15 Mar What Are the Most Common Causes of Spinal Stenosis?
If we had to list the top five complaints that have patients seeking out Lone Star Pain Medicine and hopes of finding relief from their back pain, spinal stenosis would definitely be on that list. Whether it is the primary cause of back pain or not, a lot of our back pain patients suffer with its symptoms.
Spinal stenosis is easy enough to understand from a physiological standpoint. In the simplest possible terms, it is a condition in which the natural spaces in the spinal column begin to narrow. As the condition progresses, it can lead to spinal cord and nerve compression. That is where the pain comes from. Compressed nerves are the root cause of all sorts of back pain by the way, not just spinal stenosis.
The good news is that spinal stenosis is a treatable condition. We will talk more about treatments toward the end of this post. For now, though, let’s talk about what causes spinal stenosis to begin with.
Changes in the Spinal Column
Although it sounds rather mundane and benign, the root cause of most cases of spinal stenosis is a change in the spinal column. Think about what happens to your body as you age. Things change. It is part of the aging process.
One of the biggest changes in the spinal column is arthritis resulting from normal wear and tear. Remember that the spinal column is supported by the backbone, which is essentially a series of bones connected by soft tissue in between and held together by ligaments and tendons. As a person ages, that soft tissue in between – known as cartilage – begins to break down.
The loss of cartilage causes bone-on-bone contact along with inflammation and pain. This is what we call arthritis. In the back, arthritis and the loss of cushioning ultimately reduces the space between the affected bones. Gravity takes over and the spine starts to compress. That is when you end up with pinched nerves and a compressed spinal column.
Spinal Stenosis Symptoms
The strange thing about spinal stenosis is that some people have the condition but experience no symptoms. Given what we know about the spinal column’s fragile nature, a person with spinal stenosis but no noticeable symptoms is fortunate. For everyone else, the symptoms can be quite uncomfortable.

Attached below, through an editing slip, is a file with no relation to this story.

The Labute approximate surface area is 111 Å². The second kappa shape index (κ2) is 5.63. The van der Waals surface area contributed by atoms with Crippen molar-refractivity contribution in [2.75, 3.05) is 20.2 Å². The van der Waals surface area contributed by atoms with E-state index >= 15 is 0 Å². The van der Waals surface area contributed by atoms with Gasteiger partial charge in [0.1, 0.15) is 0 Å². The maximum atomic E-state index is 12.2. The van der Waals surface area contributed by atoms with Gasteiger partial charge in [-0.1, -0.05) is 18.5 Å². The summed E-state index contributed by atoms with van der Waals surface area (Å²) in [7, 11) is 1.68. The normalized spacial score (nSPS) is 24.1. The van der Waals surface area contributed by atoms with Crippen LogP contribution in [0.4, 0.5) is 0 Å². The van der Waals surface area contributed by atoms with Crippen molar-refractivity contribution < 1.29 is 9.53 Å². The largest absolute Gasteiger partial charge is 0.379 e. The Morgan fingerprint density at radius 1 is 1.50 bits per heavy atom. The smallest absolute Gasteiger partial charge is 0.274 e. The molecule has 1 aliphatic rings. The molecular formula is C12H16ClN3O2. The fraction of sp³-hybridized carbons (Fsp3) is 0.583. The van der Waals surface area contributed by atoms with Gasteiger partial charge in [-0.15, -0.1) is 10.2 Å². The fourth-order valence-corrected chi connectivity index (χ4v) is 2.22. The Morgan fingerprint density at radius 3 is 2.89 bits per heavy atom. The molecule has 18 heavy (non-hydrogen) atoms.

Common symptoms include:
- neck and back pain
- numbness and tingling
- weakness in an arm, leg, ankle, or foot
- bowl and bladder problems.
Spinal stenosis symptoms tend to be minor in the early stages. They tend to get worse over time. In addition, a person’s daily symptoms can change based on activities. A patient may experience pain in the lower back as well as numbness in the legs. The symptoms will be less noticeable when the patient is sitting or lying down. However, the pain and numbness will increase when the patient stands or walks for long periods of time.
Treating Spinal Stenosis
Earlier we mentioned that spinal stenosis is treatable. The most severe cases generally call for a surgical procedure that inserts a filler designed to increase the space in the spine. But for less severe cases, there are less invasive alternatives. Those alternatives include caudal steroid injections, lumbar sympathetic blocks, discoplasty, and even laminoplasty.
If you suffer with spinal stenosis pain and weakness, we can probably help. Determining the best treatment option for you starts with the consultation between you and one of our pain management doctors. Make an appointment at our Weatherford clinic and come see us as soon as you can. We can help relieve your pain and restore lost function.